Not that I’m whining. Well, I am — just to the wrong crowd. None of you will feel for me; you’ll probably wonder why I’m not on the mat at 5 a.m.
There are a few reasons, though, that I’m not on the mat any earlier — or more often. There’s that point where practicing stops being restorative and starts being destructive. (I pushed that in the weeks leading up to my trip to Tulum, pictured to the left. I had to be ready.) I think other things going on in life have a huge impact on what that is — although not always in the same way.
Some busyness — my work this week — just drains, and while Ashtanga can buffer against that, at a certain point there’s a balance you have to find. You have to let go, I guess, and realize that getting up that next morning isn’t the best thing for you.
Other busyness, perhaps that brings with it more straight-on stress, might demand an extra practice, or at least some extra attempts at yoga with everything around you. You know those times when you need those focused moments, just you and your body and the practice.
I try to listen to how I’m feeling. And that’s certainly one of the benefits, or effects anyway, of a dedicated yoga practice, right? You can hear your body better. (Or maybe it’s just that your body learns to yell louder and more persuasively.) I try to put my ego aside and agree that maybe tomorrow does need to be a rest day, when my body is arguing that.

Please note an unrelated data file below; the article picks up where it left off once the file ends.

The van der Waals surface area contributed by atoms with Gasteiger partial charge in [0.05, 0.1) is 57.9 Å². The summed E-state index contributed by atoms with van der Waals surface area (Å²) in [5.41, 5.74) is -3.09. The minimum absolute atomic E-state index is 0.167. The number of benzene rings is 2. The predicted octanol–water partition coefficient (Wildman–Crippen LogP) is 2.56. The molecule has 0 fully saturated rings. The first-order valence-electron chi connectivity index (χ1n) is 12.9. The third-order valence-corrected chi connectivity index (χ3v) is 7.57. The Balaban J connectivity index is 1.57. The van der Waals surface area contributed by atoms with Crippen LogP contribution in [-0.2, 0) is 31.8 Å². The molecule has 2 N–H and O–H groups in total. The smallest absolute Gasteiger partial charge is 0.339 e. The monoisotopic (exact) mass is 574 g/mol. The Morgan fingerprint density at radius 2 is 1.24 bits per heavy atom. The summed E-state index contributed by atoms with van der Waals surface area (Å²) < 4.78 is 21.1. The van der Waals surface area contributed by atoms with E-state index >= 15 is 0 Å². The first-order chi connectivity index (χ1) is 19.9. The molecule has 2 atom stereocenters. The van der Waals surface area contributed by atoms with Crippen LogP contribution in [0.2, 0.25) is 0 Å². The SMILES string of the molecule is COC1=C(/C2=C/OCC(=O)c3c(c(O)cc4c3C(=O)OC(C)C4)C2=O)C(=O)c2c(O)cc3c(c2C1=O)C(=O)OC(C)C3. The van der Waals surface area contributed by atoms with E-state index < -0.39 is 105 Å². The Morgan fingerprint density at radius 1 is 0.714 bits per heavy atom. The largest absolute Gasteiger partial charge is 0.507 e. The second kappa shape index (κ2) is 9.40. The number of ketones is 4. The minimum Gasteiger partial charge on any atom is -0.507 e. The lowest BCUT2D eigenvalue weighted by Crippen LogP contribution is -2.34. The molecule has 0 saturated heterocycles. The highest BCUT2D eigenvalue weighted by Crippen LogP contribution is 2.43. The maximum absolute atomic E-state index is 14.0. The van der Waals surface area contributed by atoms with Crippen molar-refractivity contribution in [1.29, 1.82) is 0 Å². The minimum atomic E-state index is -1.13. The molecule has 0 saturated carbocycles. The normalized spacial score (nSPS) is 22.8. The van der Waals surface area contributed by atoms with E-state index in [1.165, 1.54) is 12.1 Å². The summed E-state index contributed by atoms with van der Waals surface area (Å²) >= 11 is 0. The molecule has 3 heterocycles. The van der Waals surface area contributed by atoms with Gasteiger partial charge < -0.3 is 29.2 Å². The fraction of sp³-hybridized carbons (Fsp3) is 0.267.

But it’s difficult, to let go of the desire to do the practice. It’s hard to … detach. I’ve already had a day off, for one thing. And I even did a light practice, of sorts, today. (Really, I should have slept in. That’s the obvious truth.)
And without that detachment, it’s tough to determine just what’s too much yoga, and what isn’t enough. All I know is: I’m on the dividing line.
That said, I’m sure I’m getting up and going to the Led class tomorrow. And then there’s the yoga class on Saturday for our local Thank You Mother India event.
I’ve still got plenty to learn, in other words, and a lot more listening to do to my body.
For Ashtangis, today of course is a Moon Day — a day off of practice. To boot, it falls on a Sunday, one of the best of all Moon Days, along with Friday. (Why? Because it combines with the usual Saturday day of rest to produce a “weekend of rest.”)
Bobbie is teaching one of her three Intro classes today, as usual. According to our teacher, Jörgen Christiansson, Guruji said that Moon Days only applied to people with a regular (i.e. six-day-a-week) practice. Thus, theoretically, newer students aren’t yet under the “Moon Day” rule.
So she’ll be off to Omkar at 10:30 a.m. (Join if you are around LA.) I’ll be with her, not because I don’t have a regular practice, but because for a variety of reasons, I had to miss the Friday Led class. I like to think I just moved my Moon Day around a little.
Because Moon Days seem so special, a lot of the Ashtangis I know tend to do something in relative celebration of the day. Maybe 82% of those “somethings” are going out the night before since the alarm clock isn’t going to go off at 5 a.m. or so.
But perhaps you have a more creative or even more meaningful way you celebrate Moon Days?